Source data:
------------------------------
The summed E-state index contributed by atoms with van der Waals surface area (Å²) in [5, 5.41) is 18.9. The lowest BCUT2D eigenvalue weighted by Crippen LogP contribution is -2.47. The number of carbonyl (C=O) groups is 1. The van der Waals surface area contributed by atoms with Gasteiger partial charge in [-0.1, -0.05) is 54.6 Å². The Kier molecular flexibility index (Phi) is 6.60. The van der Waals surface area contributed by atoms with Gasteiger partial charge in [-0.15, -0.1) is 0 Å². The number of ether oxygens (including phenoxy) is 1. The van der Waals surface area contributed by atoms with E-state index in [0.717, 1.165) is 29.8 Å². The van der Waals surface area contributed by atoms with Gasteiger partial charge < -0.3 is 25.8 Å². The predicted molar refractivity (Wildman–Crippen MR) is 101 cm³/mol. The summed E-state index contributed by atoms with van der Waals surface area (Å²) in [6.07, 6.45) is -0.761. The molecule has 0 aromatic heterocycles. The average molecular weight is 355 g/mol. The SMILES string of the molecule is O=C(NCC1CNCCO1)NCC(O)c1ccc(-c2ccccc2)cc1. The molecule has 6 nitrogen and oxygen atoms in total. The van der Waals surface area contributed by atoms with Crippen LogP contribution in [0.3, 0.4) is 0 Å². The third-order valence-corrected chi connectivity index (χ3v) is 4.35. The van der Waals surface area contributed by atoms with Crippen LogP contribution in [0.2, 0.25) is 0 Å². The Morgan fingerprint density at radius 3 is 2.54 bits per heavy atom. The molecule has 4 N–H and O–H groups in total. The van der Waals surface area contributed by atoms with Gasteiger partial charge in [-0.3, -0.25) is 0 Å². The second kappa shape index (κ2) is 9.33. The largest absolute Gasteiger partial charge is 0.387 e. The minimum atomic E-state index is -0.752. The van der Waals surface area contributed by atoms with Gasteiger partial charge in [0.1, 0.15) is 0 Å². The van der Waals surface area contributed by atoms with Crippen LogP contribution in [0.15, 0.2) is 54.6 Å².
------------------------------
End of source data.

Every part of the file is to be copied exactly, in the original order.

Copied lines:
The summed E-state index contributed by atoms with van der Waals surface area (Å²) in [5, 5.41) is 18.9. The lowest BCUT2D eigenvalue weighted by Crippen LogP contribution is -2.47. The number of carbonyl (C=O) groups is 1. The van der Waals surface area contributed by atoms with Gasteiger partial charge in [-0.1, -0.05) is 54.6 Å². The Kier molecular flexibility index (Phi) is 6.60. The van der Waals surface area contributed by atoms with Gasteiger partial charge in [-0.15, -0.1) is 0 Å². The number of ether oxygens (including phenoxy) is 1. The van der Waals surface area contributed by atoms with E-state index in [0.717, 1.165) is 29.8 Å². The van der Waals surface area contributed by atoms with Gasteiger partial charge < -0.3 is 25.8 Å². The predicted molar refractivity (Wildman–Crippen MR) is 101 cm³/mol. The summed E-state index contributed by atoms with van der Waals surface area (Å²) in [6.07, 6.45) is -0.761. The molecule has 0 aromatic heterocycles. The average molecular weight is 355 g/mol. The SMILES string of the molecule is O=C(NCC1CNCCO1)NCC(O)c1ccc(-c2ccccc2)cc1. The molecule has 6 nitrogen and oxygen atoms in total. The van der Waals surface area contributed by atoms with Crippen LogP contribution in [0.3, 0.4) is 0 Å². The third-order valence-corrected chi connectivity index (χ3v) is 4.35. The van der Waals surface area contributed by atoms with Crippen LogP contribution in [0.2, 0.25) is 0 Å². The Morgan fingerprint density at radius 3 is 2.54 bits per heavy atom. The molecule has 4 N–H and O–H groups in total. The van der Waals surface area contributed by atoms with Gasteiger partial charge in [-0.3, -0.25) is 0 Å². The second kappa shape index (κ2) is 9.33. The largest absolute Gasteiger partial charge is 0.387 e. The minimum atomic E-state index is -0.752. The van der Waals surface area contributed by atoms with Gasteiger partial charge in [0.1, 0.15) is 0 Å². The van der Waals surface area contributed by atoms with Crippen LogP contribution in [0.15, 0.2) is 54.6 Å².